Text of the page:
John Swoyer III visited the civic meeting to talk about his growing school, which was awarded a 2017 National Blue Ribbon.
Last Tuesday, the Somerton Civic Association welcomed MaST Community Charter School CEO John Swoyer III and City Councilman Brian O’Neill.
MaST, 1800 Byberry Road a couple of months ago was awarded the 2017 National Blue Ribbon Award by the United States Department of Education. Out of the 30,000-plus schools nationwide that were in consideration for this prestigious award, MaST was one of the 342 winners. MaST was the only charter school in the state of Pennsylvania to receive this honor. Only one other city school, Gen. George A. McCall Elementary School, was awarded the 2017 National Blue Ribbon.
“It meant a lot to us,” said Swoyer.
Swoyer thanked the Somerton Civic for being good neighbors and also took time to address the increased enrollment of MaST and the traffic on Byberry Road.
Swoyer mentioned the expected addition of 150 students to MaST, but stated 125 of those will be high school students who will arrive by bus, so this will not add to the current traffic during school hours. MaST has a lottery of 10,000 students trying to get in the school, with 9,000 of those living in the city.
MaST has opened a second location in Lawncrest and has placed an application with the School Reform Commission for 2,600 seats for a third location at the Crown Cork & Seal property on Roosevelt Boulevard. Crown Cork & Seal sold the property to a realty firm and is looking to move into a headquarters outside Philadelphia.
Swoyer stated that he realized the “traffic is an issue” on Byberry Road, but believes “not a lot of those cars are going to MaST.” A member of the civic association suggested that cars dropping off students should not turn onto the property and should instead park in front of the post office building to let their kids out.
Swoyer stated that the post office was ticketing the parents who were parked in front of the building, and he would not advise motorists to double park on Byberry Road to let the students out. The red lights on Byberry Road are controlled by the city of Philadelphia, and Swoyer acknowledged he is in communication with the 7th Police District about ways to alleviate the traffic around the school.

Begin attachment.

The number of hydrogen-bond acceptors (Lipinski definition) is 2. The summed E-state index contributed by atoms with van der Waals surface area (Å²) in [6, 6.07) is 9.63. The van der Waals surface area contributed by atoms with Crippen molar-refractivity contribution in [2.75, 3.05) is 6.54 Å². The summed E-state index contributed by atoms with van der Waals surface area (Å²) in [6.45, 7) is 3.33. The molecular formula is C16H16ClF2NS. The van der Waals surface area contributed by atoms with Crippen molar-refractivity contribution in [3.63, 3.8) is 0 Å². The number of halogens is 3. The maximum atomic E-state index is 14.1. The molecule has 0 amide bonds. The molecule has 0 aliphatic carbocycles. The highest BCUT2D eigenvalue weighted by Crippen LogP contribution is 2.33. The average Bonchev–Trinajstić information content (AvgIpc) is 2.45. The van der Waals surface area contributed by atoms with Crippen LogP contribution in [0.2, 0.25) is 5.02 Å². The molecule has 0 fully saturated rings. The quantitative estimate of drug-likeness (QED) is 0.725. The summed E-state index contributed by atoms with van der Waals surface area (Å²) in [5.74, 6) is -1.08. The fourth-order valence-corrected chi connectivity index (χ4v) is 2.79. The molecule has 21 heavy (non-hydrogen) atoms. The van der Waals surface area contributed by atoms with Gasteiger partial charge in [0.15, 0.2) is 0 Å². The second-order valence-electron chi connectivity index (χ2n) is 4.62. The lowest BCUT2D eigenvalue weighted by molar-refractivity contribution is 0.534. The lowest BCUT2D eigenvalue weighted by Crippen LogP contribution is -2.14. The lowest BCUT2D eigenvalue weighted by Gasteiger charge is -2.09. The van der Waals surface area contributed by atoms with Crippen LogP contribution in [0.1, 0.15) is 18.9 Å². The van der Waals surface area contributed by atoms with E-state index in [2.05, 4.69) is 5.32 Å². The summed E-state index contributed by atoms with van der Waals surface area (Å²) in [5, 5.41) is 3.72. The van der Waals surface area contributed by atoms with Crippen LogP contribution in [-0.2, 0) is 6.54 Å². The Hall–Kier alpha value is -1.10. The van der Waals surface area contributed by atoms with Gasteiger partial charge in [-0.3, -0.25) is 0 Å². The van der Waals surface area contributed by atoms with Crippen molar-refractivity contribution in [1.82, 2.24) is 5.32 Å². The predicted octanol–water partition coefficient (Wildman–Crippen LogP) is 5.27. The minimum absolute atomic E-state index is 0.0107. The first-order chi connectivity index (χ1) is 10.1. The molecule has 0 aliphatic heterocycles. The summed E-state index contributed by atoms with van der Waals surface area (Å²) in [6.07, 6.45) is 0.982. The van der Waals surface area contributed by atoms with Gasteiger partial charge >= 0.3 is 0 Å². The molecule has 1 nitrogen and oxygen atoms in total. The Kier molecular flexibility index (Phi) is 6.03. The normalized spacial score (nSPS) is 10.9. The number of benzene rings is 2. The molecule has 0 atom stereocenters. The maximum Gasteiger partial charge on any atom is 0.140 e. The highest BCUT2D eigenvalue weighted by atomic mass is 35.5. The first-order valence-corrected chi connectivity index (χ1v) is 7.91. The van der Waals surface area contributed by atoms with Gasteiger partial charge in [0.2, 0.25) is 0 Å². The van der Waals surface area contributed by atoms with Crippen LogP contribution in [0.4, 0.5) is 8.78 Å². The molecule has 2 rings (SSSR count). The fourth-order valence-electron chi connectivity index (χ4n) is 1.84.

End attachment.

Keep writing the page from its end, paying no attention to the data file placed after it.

Meanwhile, O’Neill spent a great deal of time talking about an affordable housing bill being discussed in Council. O’Neill believes this proposed piece of legislation won’t be an issue to the residents of Somerton and Northeast Philadelphia, but will mainly affect affordable housing in high-density zoning districts like the neighborhoods surrounding Center City.
Chris Bordelon, Somerton Civic Association president, told members that he has been in contact with other civics in regards to insurance policies for civic associations. Certain civic associations in the city of Philadelphia have been targeted by lawsuits.
There is a hearing set in City Council chambers on Jan. 31, 2018, at 10 a.m. to discuss these lawsuits on civic associations.
In other news:
Civic members overwhelmingly voted against an application for approval of a deck built at 11803 Lockart Road.
Sgt. Mike Leonard delivered crime statistics to the civic and had positive numbers to report. Burglaries and theft from auto were each down over 15 percent from the previous year. “There is no reason we can’t keep up these numbers next year.” Leonard also stated the police district will be working with MaST to address the traffic on Byberry Road. ••
John Cole can be reached at JCole@bsmphilly.com